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these markets where we want them to be,” McCray said. “So much of chronic disease is based on lifestyle and personal choices, and the healthcare industry focuses on it as if it’s something it can fix,” McCray said. “Spending is still not connected to outcomes.”
McCray said the three-day summit, which begins May 28 at the Omni Hotel in downtown San Diego, is becoming increasingly focused on the broader consumer market for healthy living (think exercise and healthy diet), which he predicts will ultimately have more impact on healthcare than providers will.
“We have a number of discussions that are intended to highlight what somebody is doing [in consumer health] or that focus on some of these big themes, such as the strategy for connected health,” McCray said.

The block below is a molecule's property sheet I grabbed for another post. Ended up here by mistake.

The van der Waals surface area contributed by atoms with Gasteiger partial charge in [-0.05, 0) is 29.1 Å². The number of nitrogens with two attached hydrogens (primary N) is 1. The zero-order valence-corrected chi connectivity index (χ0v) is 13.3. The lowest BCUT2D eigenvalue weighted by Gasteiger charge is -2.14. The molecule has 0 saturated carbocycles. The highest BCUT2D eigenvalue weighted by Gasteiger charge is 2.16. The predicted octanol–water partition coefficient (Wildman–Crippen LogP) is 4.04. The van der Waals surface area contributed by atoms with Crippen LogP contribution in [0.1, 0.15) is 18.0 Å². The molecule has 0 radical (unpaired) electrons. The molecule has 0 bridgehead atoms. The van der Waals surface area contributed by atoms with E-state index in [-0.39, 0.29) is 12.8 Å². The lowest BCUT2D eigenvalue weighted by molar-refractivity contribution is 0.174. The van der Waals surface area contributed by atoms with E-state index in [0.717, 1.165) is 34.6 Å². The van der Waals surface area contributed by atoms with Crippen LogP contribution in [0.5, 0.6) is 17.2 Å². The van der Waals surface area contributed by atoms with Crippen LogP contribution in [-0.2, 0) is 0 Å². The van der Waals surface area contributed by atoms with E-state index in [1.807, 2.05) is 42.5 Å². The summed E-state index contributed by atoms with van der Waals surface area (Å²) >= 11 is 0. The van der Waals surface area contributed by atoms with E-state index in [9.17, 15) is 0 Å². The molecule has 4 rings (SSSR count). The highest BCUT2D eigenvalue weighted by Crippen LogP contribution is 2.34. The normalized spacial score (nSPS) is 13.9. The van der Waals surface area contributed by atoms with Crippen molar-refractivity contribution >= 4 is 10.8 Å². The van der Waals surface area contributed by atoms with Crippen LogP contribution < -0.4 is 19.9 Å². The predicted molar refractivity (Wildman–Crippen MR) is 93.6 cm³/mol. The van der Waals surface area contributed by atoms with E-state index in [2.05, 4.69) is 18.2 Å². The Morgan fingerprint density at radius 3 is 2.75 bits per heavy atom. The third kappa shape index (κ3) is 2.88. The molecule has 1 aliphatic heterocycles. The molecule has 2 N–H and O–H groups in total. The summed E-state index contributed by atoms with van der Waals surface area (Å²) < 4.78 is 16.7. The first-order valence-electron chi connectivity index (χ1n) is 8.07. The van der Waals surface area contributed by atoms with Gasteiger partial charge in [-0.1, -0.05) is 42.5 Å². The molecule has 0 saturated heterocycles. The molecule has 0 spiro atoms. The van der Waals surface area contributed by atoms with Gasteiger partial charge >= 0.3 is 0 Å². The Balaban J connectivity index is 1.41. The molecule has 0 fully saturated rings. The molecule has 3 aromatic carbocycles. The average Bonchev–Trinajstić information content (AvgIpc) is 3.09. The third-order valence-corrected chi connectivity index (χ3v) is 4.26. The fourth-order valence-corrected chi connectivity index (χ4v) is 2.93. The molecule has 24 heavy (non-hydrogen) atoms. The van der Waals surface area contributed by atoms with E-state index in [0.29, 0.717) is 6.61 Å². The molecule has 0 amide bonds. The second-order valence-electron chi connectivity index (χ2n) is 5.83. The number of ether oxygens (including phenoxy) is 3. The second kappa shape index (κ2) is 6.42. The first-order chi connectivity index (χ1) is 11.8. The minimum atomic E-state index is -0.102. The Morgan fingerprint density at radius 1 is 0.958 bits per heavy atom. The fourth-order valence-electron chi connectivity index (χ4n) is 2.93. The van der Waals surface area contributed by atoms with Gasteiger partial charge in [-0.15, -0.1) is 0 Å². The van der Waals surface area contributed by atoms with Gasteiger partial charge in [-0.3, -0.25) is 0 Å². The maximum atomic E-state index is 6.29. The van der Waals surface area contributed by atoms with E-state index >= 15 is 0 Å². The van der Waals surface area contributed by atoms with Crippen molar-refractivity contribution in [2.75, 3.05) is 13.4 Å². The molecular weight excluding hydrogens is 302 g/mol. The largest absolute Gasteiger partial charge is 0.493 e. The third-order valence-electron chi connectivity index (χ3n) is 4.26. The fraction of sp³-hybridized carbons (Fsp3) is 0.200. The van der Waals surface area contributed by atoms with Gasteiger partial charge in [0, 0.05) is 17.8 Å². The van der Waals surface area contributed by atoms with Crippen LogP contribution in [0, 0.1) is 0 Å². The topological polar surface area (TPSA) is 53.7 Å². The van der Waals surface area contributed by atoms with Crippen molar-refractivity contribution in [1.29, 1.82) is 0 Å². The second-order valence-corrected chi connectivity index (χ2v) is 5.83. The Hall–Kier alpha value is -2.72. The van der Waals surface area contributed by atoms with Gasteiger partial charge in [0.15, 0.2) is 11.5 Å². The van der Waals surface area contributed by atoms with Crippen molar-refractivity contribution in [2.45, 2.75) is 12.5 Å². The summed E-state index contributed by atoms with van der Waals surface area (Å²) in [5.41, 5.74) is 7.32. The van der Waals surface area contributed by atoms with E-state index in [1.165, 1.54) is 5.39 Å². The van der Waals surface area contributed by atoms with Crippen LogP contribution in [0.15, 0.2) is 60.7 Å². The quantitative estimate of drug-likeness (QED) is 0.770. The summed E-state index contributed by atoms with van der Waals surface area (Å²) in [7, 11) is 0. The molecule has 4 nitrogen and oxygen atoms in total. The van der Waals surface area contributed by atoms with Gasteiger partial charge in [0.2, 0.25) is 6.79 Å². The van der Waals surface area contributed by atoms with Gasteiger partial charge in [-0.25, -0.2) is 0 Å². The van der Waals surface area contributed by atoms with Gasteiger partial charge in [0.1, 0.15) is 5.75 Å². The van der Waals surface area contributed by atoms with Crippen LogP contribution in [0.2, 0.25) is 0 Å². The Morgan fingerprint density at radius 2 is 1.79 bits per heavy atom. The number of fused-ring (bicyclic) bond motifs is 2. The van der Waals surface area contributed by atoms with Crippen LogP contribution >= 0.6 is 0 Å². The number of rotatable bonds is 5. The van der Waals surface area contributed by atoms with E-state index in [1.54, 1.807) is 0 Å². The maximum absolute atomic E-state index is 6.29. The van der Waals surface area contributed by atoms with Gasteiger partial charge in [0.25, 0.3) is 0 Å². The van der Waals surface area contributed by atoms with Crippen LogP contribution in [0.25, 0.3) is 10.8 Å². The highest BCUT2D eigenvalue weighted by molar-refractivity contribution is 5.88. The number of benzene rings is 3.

A leading proponent of this strategy is Joseph Kvedar, director of the Boston-based Center for Connected Health, who will talk about ways to use the diagnostics technologies of personalized medicine to identify “everyday behavioral biomarkers” and create a less-costly prescription for “personalized prevention.”
The agenda also features a panel discussion on “the engaged health consumer” that is intended to link consumers to the summit’s theme of moving from innovation to adoption in healthcare. The panel includes Daniel Kraft, who chairs the medicine track for Singularity University and is executive director of FutureMed; James Fowler, professor of medical genetics and political science at UC San Diego; and Brendan Gallagher, senior vice president of emerging technology and channels at Digitas Health.